‘I’m a man who is fighting for the rights of all’: President Obama addresses GOP convention

President Barack Obama is speaking out against the Republican Party for its lack of leadership during the 2016 presidential election and its lacklustre efforts to tackle gun violence.

Obama spoke out at the Democratic National Convention in Philadelphia on Monday evening, where he called for a “responsible” response to gun violence, and urged lawmakers to enact legislation to help prevent further shootings.

“We’re all human beings, and I’m a human being too.

And we’re all vulnerable,” Obama said, adding that gun violence is not a partisan issue.

“It is not just an issue for Republicans.

It’s an issue we all face.”

The president added that Republicans should not “ignore the fact that guns are part of our culture.

They are part and parcel of who we are as Americans.””

We’ve got to take a strong stand against this kind of gun violence and we can’t do it without taking a strong stance against the NRA, because they are responsible for it.

They’re responsible for this violence.

We have to be able to get guns off the streets.

And I’m going to keep working with Congress to do just that,” Obama added.

During the speech, Obama also highlighted his own gun violence prevention work, calling on Congress to pass legislation to give states more control over the manufacture, sale, and ownership of guns.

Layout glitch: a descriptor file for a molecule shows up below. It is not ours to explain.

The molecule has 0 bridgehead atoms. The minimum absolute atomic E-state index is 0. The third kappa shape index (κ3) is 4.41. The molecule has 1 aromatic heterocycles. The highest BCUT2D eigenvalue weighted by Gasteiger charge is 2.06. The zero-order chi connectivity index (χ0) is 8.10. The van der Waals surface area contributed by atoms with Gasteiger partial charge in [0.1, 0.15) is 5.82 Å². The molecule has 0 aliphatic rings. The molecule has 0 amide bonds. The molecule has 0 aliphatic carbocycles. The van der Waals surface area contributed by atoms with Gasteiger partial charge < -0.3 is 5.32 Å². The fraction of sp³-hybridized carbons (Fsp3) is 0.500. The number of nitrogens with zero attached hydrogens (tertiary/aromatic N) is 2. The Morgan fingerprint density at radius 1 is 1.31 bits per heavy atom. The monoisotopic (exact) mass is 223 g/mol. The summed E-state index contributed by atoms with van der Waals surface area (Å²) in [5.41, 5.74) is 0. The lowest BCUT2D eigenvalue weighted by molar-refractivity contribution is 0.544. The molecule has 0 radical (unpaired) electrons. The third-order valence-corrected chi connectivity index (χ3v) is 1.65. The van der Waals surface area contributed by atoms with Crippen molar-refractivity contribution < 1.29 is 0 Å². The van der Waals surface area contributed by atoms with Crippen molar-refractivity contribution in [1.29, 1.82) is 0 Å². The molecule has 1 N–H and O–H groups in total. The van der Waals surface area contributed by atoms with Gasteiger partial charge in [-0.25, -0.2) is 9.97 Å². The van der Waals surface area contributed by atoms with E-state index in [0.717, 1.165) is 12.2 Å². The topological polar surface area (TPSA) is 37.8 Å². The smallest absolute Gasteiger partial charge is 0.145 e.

Obama has been calling on gun owners to come out in force to protest the NRA’s efforts to overturn gun control measures passed by the federal government and passed in states.

In the speech delivered Monday, Obama called on lawmakers to pass a “serious and effective” package of gun control legislation.

“We can’t let the NRA take advantage of this moment in time,” Obama continued.

“That’s why we’re here.

That’s why the American people need you, and we need you here.”

The speech comes amid a push to take control of the gun industry after the Supreme Court ruled that the Second Amendment to the Constitution grants the right to own firearms, the most popular gun in the U.S. with about 75 million people owning guns.

A federal judge in December ordered that the NRA cease operating in the wake of the court ruling, which left Congress to act on the issue.

The NRA has appealed the ruling.

Obama was asked during the speech if he would still be president if the NRA were allowed to continue operating in some form.

“I am a man whose job is to make sure we do everything we can to keep guns out of the hands of people who should not have them, and who will do everything in my power to prevent them from ever being in those hands again,” Obama responded.

“And I will fight every single day to make that happen.”

In a press conference following the speech on Monday, NRA chief executive Wayne LaPierre praised the president, saying that the president has spoken about his opposition to gun control in a “very direct way.”

“He has spoken out, I think, in a very direct way against the gun lobby, and he is taking a very strong stand on this,” LaPierre said.